Feng Shui and Tiny Houses

Guest Post

Decorating a tiny house can be a challenge. Colors that would bring drama into a normal sized room can overwhelm a small space, making it seem even smaller than it already is. Many décor items take up to much valuable floor and wall space—space that would be better utilized for storage. However, these concerns should not reduce tiny house dwellers into living in an austere, prison, or nunnery like environments. Using the tenets of Feng Shui, small space owners can easily maximize their space and bring in a cohesive design sense to the home. Feng Shui focuses on the movement of energy through each room—minimizing clutter and carefully arranging the furniture not only improves the flow of energy, but these actions also improve the use of the limited space. Feng Shui also puts a lot of emphasis on light and mirrors, both of which can help make small areas seem more spacious.

Discover more Feng Shui-friendly decorating ideas to help improve your tiny house interiors by following this infographic from SoothingWalls.com. It shows you colors and design elements best suited to each space, and how each décor element impacts the Feng Shui of your house. Try implementing a few of these tips for a more harmonious dwelling.

Dee Williams Lives Large in a Tiny Footprint

By Alyse Nelson

How much house does it really take to be happy? Some people are taking a hard look at the question, and discovering that the answer is: not much.

These “tiny housers” are bucking the idea that “bigger is better.” Their homes, ranging from 800 square feet to less than 100 square feet—a far cry from the 1000 square feet per person that has become the North American norm—take many shapes and sizes. And the people who live in them are as diverse as the homes themselves. Some hope to save money on housing; others hope to “live green” by choosing a smaller space; some are trading living space for a neighborhood they love; and others want to live closer to family or friends.

Dee's house with class

Dee Williams talking to a group outside her tiny house

Photo by Flickr user irooshka

Dee Williams’s story starts with her questioning her lifestyle choices. After helping build a school in Guatemala and watching a close friend fight cancer, Williams reevaluated her priorities. “He was getting sicker and sicker, and I didn’t have the time or the money to really throw myself into helping him. I was spending a lot of time and money on my house. So the house was the easiest thing to try to get rid of,” Williams told Yes! Magazine.

“I started really wondering if the cost of owning a house, of maintaining a house, of remodeling my house, was really kind of socially what I wanted to be about. So I decided to bite the bullet and go for it!” Williams said in this video. So she sold her 1,500 square foot Portland home and built an 84-square foot tiny home for $10,000.

Her 8-foot by 15-foot home is parked in a friend’s backyard in Olympia, Washington. She helps out with household chores in exchange for the space and drinking water. She lives with just a few outfits and shoes, but also is mortgage-free. This has allowed Williams to work less and spend more time and money investing in giving back to her community.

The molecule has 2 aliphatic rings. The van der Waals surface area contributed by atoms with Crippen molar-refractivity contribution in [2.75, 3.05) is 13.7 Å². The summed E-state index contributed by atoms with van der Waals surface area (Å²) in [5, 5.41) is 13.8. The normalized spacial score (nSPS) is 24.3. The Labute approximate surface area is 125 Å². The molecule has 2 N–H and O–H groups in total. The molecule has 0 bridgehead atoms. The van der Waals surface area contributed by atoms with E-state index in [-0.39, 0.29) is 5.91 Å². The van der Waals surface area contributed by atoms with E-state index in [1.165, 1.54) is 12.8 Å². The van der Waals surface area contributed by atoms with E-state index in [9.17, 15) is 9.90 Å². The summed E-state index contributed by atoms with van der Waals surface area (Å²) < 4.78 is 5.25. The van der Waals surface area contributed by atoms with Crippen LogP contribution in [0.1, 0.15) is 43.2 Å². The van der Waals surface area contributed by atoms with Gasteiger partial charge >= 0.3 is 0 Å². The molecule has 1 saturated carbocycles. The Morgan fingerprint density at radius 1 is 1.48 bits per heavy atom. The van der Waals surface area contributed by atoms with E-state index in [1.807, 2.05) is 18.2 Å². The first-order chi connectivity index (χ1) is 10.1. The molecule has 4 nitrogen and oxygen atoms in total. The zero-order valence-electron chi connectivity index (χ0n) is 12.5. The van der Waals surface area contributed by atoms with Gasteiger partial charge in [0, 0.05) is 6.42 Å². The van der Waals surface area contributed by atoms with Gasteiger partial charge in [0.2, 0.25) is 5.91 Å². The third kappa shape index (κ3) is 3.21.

Williams’s story has spread far; because she’s been featured in national news more than 20 million people have viewed (in person or via video) her tiny home. She received the 2008 Governor’s Award for Sustainable Practices in Washington State. Now she co-owns PAD—Portland Alternative Dwellings—a tiny house company that holds workshops to help future tiny housers get their start.

Dee showing her house

Dee Williams shows off her tiny house.

Photo by Flickr user irooshka

But the help tiny housers need most isn’t advice about building or living in a small space; it’s navigating the maze of regulations they’ll confront as they downsize.. Some cities set minimum size requirements for dwellings. Others say a recreational vehicle can’t count as an ADU, which is typically how a tiny house is categorized. This means “you can camp in your little house, but not live in it,” writes Williams. Williams helps other tiny housers navigate the regulatory barriers that come with tiny house living.

Through her activism—and her lifestyle—Williams is helping create a wave of interest in tiny homes that local governments cannot ignore for long. Williams proves that even if your house has a tiny footprint, you can still live large.

Bio: Alyse Nelson is an urban planner for a small town in Kitsap County, Washington. She is a Writing Fellow for Sightline Institute. This post is adapted from a full article published here:

Is it possible to live large in a small space?

by Katie Hawkins-Gaar

If you live in 500 square feet or less, we want to hear from you.

Hi Kent,

I wanted to let you know about an assignment we just launched on CNN iReport inviting people to share their photos and stories of living in small spaces. I figured it would be perfect for your audience and wanted to invite you to spread the word on the Tiny House Blog!

Here’s the assignment page: http://ireport.cnn.com/topics/814380

We’ll be collecting stories through mid-August and will feature some of the top ones in a CNN.com article and possibly on CNN TV. Please let me know if you have any questions or need additional information (and keep up the awesome work!).

Best,
Katie Hawkins-Gaar

tiny house in Colorado